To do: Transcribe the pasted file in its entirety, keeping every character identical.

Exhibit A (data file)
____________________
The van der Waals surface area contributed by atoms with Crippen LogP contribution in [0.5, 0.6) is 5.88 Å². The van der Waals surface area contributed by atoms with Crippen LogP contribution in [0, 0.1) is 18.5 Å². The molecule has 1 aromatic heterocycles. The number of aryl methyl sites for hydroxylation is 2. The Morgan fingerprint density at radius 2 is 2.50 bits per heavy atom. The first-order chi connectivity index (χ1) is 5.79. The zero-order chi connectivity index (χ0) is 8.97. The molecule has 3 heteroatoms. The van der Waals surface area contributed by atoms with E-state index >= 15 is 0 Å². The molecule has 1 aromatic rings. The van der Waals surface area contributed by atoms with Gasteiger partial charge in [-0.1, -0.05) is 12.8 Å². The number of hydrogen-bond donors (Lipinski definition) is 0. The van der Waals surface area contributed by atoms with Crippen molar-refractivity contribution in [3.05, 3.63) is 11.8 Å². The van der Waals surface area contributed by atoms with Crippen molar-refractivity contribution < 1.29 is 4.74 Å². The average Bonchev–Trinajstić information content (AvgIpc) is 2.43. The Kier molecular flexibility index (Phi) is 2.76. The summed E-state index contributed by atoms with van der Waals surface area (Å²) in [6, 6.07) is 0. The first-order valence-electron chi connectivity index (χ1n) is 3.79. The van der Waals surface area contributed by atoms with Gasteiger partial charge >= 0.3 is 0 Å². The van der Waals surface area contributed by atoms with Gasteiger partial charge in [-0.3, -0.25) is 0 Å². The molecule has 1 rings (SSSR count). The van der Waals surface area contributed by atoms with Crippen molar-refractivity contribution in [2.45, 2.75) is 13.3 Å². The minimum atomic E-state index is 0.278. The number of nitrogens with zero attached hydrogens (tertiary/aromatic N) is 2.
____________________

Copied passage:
The van der Waals surface area contributed by atoms with Crippen LogP contribution in [0.5, 0.6) is 5.88 Å². The van der Waals surface area contributed by atoms with Crippen LogP contribution in [0, 0.1) is 18.5 Å². The molecule has 1 aromatic heterocycles. The number of aryl methyl sites for hydroxylation is 2. The Morgan fingerprint density at radius 2 is 2.50 bits per heavy atom. The first-order chi connectivity index (χ1) is 5.79. The zero-order chi connectivity index (χ0) is 8.97. The molecule has 3 heteroatoms. The van der Waals surface area contributed by atoms with E-state index >= 15 is 0 Å². The molecule has 1 aromatic rings. The van der Waals surface area contributed by atoms with Gasteiger partial charge in [-0.1, -0.05) is 12.8 Å². The number of hydrogen-bond donors (Lipinski definition) is 0. The van der Waals surface area contributed by atoms with Crippen molar-refractivity contribution in [3.05, 3.63) is 11.8 Å². The van der Waals surface area contributed by atoms with Crippen molar-refractivity contribution < 1.29 is 4.74 Å². The average Bonchev–Trinajstić information content (AvgIpc) is 2.43. The Kier molecular flexibility index (Phi) is 2.76. The summed E-state index contributed by atoms with van der Waals surface area (Å²) in [6, 6.07) is 0. The first-order valence-electron chi connectivity index (χ1n) is 3.79. The van der Waals surface area contributed by atoms with Gasteiger partial charge >= 0.3 is 0 Å². The van der Waals surface area contributed by atoms with Gasteiger partial charge in [-0.3, -0.25) is 0 Å². The molecule has 1 rings (SSSR count). The van der Waals surface area contributed by atoms with Crippen molar-refractivity contribution in [2.45, 2.75) is 13.3 Å². The minimum atomic E-state index is 0.278. The number of nitrogens with zero attached hydrogens (tertiary/aromatic N) is 2.